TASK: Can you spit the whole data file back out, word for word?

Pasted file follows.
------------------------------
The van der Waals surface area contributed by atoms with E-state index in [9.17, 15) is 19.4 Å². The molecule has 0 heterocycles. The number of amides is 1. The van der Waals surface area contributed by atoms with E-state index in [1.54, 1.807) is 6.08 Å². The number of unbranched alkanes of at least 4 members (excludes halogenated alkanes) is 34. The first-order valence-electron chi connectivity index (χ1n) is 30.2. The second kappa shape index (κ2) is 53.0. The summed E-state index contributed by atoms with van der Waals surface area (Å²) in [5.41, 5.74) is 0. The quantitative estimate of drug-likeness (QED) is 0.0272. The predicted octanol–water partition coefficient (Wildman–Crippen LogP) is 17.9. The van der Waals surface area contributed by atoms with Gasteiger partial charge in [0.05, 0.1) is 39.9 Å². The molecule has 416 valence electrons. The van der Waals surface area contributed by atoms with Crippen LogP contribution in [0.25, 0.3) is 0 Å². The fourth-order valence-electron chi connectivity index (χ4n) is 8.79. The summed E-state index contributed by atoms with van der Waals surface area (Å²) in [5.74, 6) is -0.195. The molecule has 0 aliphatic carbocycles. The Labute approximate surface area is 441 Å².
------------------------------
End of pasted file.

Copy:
The van der Waals surface area contributed by atoms with E-state index in [9.17, 15) is 19.4 Å². The molecule has 0 heterocycles. The number of amides is 1. The van der Waals surface area contributed by atoms with E-state index in [1.54, 1.807) is 6.08 Å². The number of unbranched alkanes of at least 4 members (excludes halogenated alkanes) is 34. The first-order valence-electron chi connectivity index (χ1n) is 30.2. The second kappa shape index (κ2) is 53.0. The summed E-state index contributed by atoms with van der Waals surface area (Å²) in [5.41, 5.74) is 0. The quantitative estimate of drug-likeness (QED) is 0.0272. The predicted octanol–water partition coefficient (Wildman–Crippen LogP) is 17.9. The van der Waals surface area contributed by atoms with Gasteiger partial charge in [0.05, 0.1) is 39.9 Å². The molecule has 416 valence electrons. The van der Waals surface area contributed by atoms with Crippen LogP contribution in [0.25, 0.3) is 0 Å². The fourth-order valence-electron chi connectivity index (χ4n) is 8.79. The summed E-state index contributed by atoms with van der Waals surface area (Å²) in [5.74, 6) is -0.195. The molecule has 0 aliphatic carbocycles. The Labute approximate surface area is 441 Å².